HealthDay News — More than one-third of patients on statin therapy fail to achieve therapeutic thresholds for low-density lipoprotein cholesterol (LDL-C), according to a study published in the May issue of the Journal of Managed Care & Specialty Pharmacy.
Titus Schleyer, D.M.D., Ph.D., from Indiana University in Indianapolis, and colleagues used electronic health record data from the Indiana Network for Patient Care (for patients seen between Jan. 1, 2012, through Oct. 31, 2016) to determine how many patients on statins achieved the therapeutic threshold of LDL-C <100 mg/dL (general cohort) and <70 mg/dL (secondary prevention subcohort with preexisting cardiovascular disease [CVD]). Adults included were >45 years old and statin-naive for 12 months before the index date initiation of statin therapy and had an LDL-C value recorded six to 18 months after the index date.
The researchers found that of the 89,267 patients initiating statins, 33.7 percent did not achieve the LDL-C threshold (subcohort: 58.1 percent). Among patients who adhered to therapy, nearly one-quarter of the general cohort (23.7 percent) and half of the subcohort (50.5 percent) had LDL-C levels that did not meet the threshold. In the at-or-above threshold group, the 10-year CVD event risk was 22.78 percent in the general cohort and 29.56 percent in the subcohort. Achieving LDL-C thresholds in the general cohort (a potential relative risk reduction of 14.8 percent) could avoid 1,173 CVD events over 10 years and 454 events (a 15.7 percent risk reduction) in the subcohort. This additional risk reduction yields a savings of $1,455 per patient treated to reach the threshold (subcohort: $1,902) during a 10-year period.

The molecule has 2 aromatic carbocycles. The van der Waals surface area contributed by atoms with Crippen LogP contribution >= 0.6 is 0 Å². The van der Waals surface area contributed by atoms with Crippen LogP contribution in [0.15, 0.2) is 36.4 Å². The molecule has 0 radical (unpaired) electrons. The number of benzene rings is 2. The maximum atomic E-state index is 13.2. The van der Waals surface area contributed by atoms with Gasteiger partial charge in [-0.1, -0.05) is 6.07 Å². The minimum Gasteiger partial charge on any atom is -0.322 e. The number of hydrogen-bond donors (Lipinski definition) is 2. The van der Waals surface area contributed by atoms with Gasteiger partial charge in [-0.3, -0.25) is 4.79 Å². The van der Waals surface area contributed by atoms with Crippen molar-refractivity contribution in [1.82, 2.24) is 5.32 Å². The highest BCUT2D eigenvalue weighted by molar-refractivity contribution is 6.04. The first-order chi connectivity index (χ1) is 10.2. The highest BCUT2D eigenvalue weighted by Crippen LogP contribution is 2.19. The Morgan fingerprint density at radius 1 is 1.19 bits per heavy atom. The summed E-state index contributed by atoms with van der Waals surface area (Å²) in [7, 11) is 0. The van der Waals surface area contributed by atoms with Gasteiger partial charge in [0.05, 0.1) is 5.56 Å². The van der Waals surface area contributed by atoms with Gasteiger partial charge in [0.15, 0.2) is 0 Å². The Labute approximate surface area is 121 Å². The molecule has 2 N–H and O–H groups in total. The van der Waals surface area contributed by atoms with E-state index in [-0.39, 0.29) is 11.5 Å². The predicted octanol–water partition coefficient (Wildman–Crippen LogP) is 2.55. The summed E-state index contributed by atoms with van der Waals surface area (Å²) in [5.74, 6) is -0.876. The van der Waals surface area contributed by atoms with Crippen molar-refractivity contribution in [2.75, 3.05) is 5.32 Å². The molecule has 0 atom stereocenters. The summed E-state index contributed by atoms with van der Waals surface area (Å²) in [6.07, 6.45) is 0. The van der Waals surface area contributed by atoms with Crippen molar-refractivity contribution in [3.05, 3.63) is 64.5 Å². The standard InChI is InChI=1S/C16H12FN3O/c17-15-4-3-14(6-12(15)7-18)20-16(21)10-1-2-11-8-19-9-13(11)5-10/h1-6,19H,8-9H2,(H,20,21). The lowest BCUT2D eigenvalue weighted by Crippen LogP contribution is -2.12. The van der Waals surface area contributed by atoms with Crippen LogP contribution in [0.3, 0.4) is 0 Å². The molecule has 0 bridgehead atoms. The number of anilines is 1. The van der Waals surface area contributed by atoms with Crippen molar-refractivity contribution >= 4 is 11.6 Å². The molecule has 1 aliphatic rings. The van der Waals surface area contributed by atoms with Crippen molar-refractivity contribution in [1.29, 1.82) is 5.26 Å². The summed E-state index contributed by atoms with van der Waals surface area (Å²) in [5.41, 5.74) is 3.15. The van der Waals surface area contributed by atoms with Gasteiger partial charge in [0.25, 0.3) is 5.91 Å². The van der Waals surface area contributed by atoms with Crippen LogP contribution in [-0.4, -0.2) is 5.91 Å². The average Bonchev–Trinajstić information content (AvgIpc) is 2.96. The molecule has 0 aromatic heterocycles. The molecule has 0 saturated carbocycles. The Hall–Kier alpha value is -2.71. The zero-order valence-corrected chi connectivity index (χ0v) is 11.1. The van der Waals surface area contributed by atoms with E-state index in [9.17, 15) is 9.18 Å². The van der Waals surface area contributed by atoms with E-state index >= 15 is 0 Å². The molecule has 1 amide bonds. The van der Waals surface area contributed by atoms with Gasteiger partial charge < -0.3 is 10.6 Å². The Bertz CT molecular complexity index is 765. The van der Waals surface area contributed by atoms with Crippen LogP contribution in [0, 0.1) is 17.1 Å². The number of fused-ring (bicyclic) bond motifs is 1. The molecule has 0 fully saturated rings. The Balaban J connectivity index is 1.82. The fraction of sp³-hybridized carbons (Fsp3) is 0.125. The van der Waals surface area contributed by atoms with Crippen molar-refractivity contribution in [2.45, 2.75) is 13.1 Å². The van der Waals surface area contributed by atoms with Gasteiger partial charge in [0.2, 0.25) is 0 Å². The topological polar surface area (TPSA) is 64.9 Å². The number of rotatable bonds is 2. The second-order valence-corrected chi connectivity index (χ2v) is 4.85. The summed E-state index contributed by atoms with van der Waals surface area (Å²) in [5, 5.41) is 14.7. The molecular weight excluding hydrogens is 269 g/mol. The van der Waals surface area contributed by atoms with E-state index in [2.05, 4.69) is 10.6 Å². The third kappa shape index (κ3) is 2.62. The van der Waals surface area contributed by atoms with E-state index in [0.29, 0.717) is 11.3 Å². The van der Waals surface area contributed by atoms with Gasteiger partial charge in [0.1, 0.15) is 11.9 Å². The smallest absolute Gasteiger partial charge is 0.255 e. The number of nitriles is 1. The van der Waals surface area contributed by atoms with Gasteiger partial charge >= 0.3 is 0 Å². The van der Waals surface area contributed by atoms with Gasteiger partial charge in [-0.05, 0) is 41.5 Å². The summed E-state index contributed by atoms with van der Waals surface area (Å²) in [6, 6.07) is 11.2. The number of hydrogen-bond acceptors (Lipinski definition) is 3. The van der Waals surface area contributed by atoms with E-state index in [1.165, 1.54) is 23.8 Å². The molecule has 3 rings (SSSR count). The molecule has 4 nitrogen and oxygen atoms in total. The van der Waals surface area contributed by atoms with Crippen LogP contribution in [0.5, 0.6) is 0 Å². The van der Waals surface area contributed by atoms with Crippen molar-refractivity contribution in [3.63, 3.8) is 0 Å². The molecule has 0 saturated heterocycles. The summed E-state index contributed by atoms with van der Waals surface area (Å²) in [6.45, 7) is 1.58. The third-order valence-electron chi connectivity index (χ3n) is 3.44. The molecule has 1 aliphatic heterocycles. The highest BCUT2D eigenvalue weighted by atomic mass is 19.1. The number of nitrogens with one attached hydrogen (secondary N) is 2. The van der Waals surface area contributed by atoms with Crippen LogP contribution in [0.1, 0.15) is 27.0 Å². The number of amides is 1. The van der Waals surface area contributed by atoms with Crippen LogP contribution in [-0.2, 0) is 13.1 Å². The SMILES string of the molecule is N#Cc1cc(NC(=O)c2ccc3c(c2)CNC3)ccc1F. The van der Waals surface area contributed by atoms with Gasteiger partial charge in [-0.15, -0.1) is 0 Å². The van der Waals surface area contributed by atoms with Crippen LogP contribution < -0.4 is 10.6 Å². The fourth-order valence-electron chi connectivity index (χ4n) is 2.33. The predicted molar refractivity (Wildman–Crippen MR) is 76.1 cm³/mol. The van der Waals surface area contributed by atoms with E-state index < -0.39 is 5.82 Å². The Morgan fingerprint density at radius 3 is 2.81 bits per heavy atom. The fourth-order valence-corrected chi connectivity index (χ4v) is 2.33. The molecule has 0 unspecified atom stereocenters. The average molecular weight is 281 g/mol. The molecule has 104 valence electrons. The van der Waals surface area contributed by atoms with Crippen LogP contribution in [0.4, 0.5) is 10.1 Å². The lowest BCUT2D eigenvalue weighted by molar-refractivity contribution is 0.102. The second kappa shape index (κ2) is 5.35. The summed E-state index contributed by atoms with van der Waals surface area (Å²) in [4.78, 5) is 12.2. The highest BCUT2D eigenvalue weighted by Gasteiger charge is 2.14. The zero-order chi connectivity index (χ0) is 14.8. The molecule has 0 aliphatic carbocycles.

“This study has shown a large and potentially important gap between reasonable LDL-C thresholds and actual LDL-C levels achieved by contemporary statin regimens within a large, diversified patient population in Indiana,” the authors conclude. “Achieving these thresholds could translate into substantial CV risk reduction and cost savings.”
Several authors disclosed financial ties to Merck, which funded the study.